“Two can’t fight sitting down according to an ancient Arabian proverb and Monday evening, Bayberry homeowners sat in the living room of their leader and confronted Victor Wigglesworth, engineer for for C.W. Carlson developer and enemy.” That was Chuck’s colorful lede to an October 7, 1965 front page article headlined, “Enemy Invades Bayberry Camp for Confrontation.” (Bayberry is located east of Morena Boulevard, north of Clairemont Drive and south of Baker Street.)
Buck felt some of his best stories came from the Boys Club in Clairemont and Linda Vista. (In 1990, the name was changed to Boys & Girls Club of America.) He remembers handing out awards in 1965 at the Clairemont Boys Club with San Diego’s first City Council Woman, photogenic Helen Cobb. Chuck is the cool guy wearing shades in the picture. He even became a board member of the Linda Vista Boys Club.
Pretty Helen’s picture appeared often in The Sentinel. On August 15, 1965, she was prominent on the front page buying five boxes of candy bars from a group of Clairemont Hilltoppers Little Leaguers.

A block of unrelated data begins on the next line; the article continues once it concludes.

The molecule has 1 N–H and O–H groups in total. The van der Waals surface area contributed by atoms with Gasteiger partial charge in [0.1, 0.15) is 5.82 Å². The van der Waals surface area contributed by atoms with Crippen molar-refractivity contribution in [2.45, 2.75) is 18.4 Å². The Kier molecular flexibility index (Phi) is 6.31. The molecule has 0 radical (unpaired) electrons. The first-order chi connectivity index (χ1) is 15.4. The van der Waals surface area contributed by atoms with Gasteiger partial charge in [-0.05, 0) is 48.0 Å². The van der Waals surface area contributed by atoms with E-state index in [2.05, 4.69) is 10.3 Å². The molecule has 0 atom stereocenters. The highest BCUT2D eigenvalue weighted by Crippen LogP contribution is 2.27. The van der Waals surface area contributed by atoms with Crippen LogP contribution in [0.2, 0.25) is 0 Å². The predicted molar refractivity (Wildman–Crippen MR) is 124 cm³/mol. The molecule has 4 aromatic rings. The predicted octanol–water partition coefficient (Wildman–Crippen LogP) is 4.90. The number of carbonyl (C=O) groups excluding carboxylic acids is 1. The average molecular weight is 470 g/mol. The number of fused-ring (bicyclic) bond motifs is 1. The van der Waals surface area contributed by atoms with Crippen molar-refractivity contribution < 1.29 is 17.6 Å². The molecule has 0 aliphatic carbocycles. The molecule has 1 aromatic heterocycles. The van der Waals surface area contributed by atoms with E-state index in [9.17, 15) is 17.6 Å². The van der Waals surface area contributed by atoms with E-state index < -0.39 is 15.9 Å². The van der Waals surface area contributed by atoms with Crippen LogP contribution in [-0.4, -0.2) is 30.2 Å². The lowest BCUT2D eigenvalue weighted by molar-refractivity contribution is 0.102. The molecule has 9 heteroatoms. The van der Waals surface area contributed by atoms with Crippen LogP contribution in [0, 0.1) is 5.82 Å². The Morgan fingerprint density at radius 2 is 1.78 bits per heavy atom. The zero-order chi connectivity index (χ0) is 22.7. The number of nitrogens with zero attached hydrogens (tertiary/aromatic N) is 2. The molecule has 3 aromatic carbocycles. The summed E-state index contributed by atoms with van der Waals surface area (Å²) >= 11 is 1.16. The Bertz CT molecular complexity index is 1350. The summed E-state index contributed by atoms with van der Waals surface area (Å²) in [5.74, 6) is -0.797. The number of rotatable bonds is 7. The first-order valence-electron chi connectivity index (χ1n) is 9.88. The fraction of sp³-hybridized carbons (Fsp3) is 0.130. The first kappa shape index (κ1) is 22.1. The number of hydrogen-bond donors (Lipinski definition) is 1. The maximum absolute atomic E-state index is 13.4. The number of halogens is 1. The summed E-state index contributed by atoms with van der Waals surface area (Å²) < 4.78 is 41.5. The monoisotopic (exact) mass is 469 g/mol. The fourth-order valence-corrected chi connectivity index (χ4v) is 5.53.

A Sentinel headline you won’t see today: “Hefty Ladies To Sell Cakes They Can’t Eat.” Good headlines create surprise and curiosity. Colorful headlines can also create controversy. Political correctness has taken some of the fun out of headlines.
Another story you won’t read today: “Sentinel Honors ‘Top Six’ Carrier Boys.” Photos of the six boys selected as the “Most Outstanding Carrier in his District” were featured below the headline. Two were 11-years-old, the others were 12, 13, 14 and the oldest was 15. Kids don’t have paper routes anymore.
Chuck laughs at a tip he received from an usher at the Clairemont Theater. There would be a “Saturday matinee melee.” His in-depth scoop contained several eyewitness accounts, but the advertising director had the article pulled so the paper wouldn’t lose the theater as an advertiser. The Sentinel had a large section of classified ads and many pages of advertisements from local businesses. It was a lesson in reality for the idealistic young journalist.
He recalled that two teenagers were killed drag racing on Clairemont Drive and the family complained about the use of “drag racing.” The wording came from the police report.
Chuck continued, “I also reported on a couple of brush fires and shot what looked like harrowing firefighters battling the blazes. I was only at the paper for six months – six months of glorious journalism boot camp.”
(The photos were taken October 3, 1965 and show young boys holding the hoses for firemen as they douse a canyon fire between Oglala Avenue and Gaylord Drive. Today, kids wouldn’t be allowed to assist as young firefighters.)
“Hard work. Lots of driving around Clairemont and Kearny Mesa chasing leads. Getting to know and having calls returned by local elected officials. Carrying a press pass from the police and fire departments and, then, seeing my byline. What a thrill. And all that for $65 a week plus $10 for gas.”